Western Cape tables R255.29 billion budget ‘for poor, vulnerable’

Finance and Economic Opportunities MEC Mireille Wenger. Picture: Mireille Wenger

Finance and Economic Opportunities MEC Mireille Wenger. Picture: Mireille Wenger

Published Mar 11, 2024


Cape Town - The Western Cape government will spend R182.35 billion on welfare, health and wellness, education and social services over the next year.

This was announced by Finance and Economic Opportunities MEC Mireille Wenger as she tabled the province’s 2024 medium-term expenditure framework (MTEF), saying the province was allocated a R255.29bn budget for the 2024/25 financial year.

“Of the total R255.29bn provincial budget, a full two-thirds (75.4%), or R192.21bn, is being spent to champion the needs of the poor and most vulnerable residents in the province, which include allocations for primary healthcare, home and community-based care, mental health services, learner transport, the school nutrition programme, low-cost housing, food gardens in communities and schools, child and youth care centres, and poverty alleviation programmes.

“To continue to build a better future, we will invest in and maintain vital infrastructure to support the growth of our businesses, our economy, and our people.

“This is why we will invest in fixed assets, catalytics, and agricultural infrastructure over the 2024 MTEF, amounting to a total of R32.12bn.”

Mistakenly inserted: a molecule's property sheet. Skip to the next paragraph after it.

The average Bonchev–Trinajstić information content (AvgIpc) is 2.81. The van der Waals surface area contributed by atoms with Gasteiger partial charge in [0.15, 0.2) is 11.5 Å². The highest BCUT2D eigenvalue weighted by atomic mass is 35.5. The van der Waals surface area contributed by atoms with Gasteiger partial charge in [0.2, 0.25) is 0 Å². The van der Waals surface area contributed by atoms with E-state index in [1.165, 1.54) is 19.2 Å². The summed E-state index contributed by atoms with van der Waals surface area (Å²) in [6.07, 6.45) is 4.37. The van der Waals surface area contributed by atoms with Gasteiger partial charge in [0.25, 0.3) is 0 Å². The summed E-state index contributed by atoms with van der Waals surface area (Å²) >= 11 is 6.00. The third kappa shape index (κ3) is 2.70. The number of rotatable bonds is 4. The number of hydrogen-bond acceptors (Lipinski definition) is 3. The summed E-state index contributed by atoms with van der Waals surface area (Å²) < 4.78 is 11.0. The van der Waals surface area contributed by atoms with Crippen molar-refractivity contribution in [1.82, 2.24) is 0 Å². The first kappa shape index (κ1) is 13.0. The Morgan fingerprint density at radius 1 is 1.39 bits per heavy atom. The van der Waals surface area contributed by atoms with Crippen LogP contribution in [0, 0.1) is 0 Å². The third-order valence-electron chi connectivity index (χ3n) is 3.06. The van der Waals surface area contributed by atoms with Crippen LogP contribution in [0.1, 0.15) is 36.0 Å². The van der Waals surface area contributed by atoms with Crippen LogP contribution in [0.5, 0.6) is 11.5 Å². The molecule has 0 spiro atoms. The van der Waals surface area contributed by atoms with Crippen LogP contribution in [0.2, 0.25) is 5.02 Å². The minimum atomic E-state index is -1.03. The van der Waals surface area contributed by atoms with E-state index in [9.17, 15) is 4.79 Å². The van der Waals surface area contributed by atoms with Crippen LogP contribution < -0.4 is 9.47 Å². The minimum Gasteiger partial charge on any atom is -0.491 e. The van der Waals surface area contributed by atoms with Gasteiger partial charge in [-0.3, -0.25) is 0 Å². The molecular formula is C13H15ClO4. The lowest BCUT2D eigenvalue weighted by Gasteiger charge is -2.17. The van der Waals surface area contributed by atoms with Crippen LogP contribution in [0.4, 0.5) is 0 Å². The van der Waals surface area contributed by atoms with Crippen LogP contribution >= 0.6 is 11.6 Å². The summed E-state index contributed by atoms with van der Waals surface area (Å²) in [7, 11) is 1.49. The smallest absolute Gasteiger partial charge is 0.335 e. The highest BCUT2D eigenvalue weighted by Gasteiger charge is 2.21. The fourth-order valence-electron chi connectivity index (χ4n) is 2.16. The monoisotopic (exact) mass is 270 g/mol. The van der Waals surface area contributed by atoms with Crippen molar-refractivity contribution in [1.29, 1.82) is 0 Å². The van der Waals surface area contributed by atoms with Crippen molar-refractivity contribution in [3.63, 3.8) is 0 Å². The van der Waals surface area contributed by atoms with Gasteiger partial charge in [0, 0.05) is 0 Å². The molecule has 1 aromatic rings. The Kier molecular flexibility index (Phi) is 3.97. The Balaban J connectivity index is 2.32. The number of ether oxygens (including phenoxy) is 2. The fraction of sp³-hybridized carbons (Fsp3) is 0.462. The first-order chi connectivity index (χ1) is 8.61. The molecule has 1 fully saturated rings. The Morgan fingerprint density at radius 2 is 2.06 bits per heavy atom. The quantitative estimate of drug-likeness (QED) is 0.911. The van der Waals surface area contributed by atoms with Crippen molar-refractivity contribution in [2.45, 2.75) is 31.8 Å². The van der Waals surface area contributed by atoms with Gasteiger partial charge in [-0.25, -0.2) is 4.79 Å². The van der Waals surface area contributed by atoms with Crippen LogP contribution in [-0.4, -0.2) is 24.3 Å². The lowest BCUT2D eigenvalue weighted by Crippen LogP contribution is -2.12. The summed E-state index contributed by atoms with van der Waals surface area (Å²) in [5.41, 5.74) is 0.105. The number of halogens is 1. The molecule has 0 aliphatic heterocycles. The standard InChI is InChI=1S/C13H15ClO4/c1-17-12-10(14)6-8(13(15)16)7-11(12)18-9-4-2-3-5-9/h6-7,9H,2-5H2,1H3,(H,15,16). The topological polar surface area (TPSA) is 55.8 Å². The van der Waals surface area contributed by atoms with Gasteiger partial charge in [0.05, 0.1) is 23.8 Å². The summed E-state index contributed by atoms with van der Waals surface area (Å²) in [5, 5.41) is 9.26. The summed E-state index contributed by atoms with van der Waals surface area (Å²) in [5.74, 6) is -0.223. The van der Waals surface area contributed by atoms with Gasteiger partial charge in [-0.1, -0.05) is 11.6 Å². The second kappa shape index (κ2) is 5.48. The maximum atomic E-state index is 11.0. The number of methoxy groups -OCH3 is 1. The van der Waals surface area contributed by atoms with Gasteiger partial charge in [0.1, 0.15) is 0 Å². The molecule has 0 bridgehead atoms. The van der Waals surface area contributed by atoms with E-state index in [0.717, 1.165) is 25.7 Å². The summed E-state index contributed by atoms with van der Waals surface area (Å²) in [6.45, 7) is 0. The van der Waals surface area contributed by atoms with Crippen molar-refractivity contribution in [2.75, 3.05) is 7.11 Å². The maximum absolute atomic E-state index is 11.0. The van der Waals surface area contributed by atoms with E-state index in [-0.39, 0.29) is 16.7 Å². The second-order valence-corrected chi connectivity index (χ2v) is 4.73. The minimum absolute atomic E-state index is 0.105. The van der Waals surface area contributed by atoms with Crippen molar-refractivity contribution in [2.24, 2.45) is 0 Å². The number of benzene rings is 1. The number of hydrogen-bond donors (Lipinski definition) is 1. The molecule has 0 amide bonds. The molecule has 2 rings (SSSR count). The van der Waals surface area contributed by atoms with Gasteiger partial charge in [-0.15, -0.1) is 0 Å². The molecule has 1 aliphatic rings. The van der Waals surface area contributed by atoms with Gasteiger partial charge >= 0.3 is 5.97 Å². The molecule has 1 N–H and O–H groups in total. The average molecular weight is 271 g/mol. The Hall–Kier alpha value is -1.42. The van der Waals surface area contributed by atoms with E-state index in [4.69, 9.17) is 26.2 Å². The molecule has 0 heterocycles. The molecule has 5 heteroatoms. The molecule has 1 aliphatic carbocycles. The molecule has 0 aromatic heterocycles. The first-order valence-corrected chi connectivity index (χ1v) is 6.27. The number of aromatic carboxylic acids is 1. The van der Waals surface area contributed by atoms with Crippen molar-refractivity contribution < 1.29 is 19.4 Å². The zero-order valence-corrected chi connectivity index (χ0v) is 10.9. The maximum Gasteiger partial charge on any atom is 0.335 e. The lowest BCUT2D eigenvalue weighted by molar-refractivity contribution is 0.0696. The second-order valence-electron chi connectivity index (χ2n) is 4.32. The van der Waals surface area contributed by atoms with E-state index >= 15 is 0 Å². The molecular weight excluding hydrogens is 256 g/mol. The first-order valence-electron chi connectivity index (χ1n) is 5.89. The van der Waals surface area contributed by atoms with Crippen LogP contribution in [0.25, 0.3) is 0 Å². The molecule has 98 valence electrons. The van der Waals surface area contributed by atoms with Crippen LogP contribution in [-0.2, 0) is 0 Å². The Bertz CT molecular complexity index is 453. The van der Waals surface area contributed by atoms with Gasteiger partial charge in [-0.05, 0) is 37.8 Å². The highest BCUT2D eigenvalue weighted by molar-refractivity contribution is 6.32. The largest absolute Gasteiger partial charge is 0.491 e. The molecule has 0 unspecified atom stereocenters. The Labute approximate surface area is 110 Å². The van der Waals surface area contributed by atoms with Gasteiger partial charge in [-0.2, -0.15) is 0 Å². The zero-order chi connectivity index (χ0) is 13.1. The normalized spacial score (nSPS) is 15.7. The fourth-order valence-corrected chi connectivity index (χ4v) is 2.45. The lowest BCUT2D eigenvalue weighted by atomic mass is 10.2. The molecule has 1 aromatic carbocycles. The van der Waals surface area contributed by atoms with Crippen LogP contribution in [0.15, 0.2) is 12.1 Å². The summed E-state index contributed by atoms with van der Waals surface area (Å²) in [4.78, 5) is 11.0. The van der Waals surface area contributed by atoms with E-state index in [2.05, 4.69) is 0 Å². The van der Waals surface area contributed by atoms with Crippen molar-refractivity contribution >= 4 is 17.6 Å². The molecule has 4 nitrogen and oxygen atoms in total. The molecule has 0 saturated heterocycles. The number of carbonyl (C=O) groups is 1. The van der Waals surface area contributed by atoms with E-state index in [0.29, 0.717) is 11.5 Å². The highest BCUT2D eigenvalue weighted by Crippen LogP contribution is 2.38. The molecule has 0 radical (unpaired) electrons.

Over the 2024 MTEF, the province has allocated its budget to the following:

– R182.35bn on well-being, inclusive of health and wellness, education, and social services.

– R45.35bn will be spent on growing the economy and enable the creation of jobs across the province.

– R21.87bn on innovation, culture, and governance to improve service delivery and enable public servants to do more.

– R5.08bn on safety to boost existing interventions, including an additional R190.36 million over the 2024 MTEF.

Wenger said due to fiscal consolidation, the Western Cape government’s budget was significantly reduced by R6.36bn over the 2024 MTEF.

“Conditional grants allocated by the national government to provinces for specific programmes have also been slashed by a net reduction of R1.135bn over the MTEF,” said Wenger.

“Despite the challenges, we are determined to move forward. We must work smarter, strategically plan, and implement solutions because we must keep building a Western Cape that works for all.

“Which is why our approach to the 2024/25 budget focused first on protecting basic service delivery outcomes and supporting departments to absorb the impact of baseline reductions and the wage bill.”

ANC finance and economic opportunities spokesperson Nomi Nkondlo said the party was not impressed.

“There’s a newfound love by the DA to talk about the budget for the poor – something we have been asking for since 2019.

“We have been asking them to deliver a strategy about inequality and poverty, and they have ignored those calls, and only now do they talk about a budget that is inclusive; this is another stance they use for the elections,” said Nkondlo.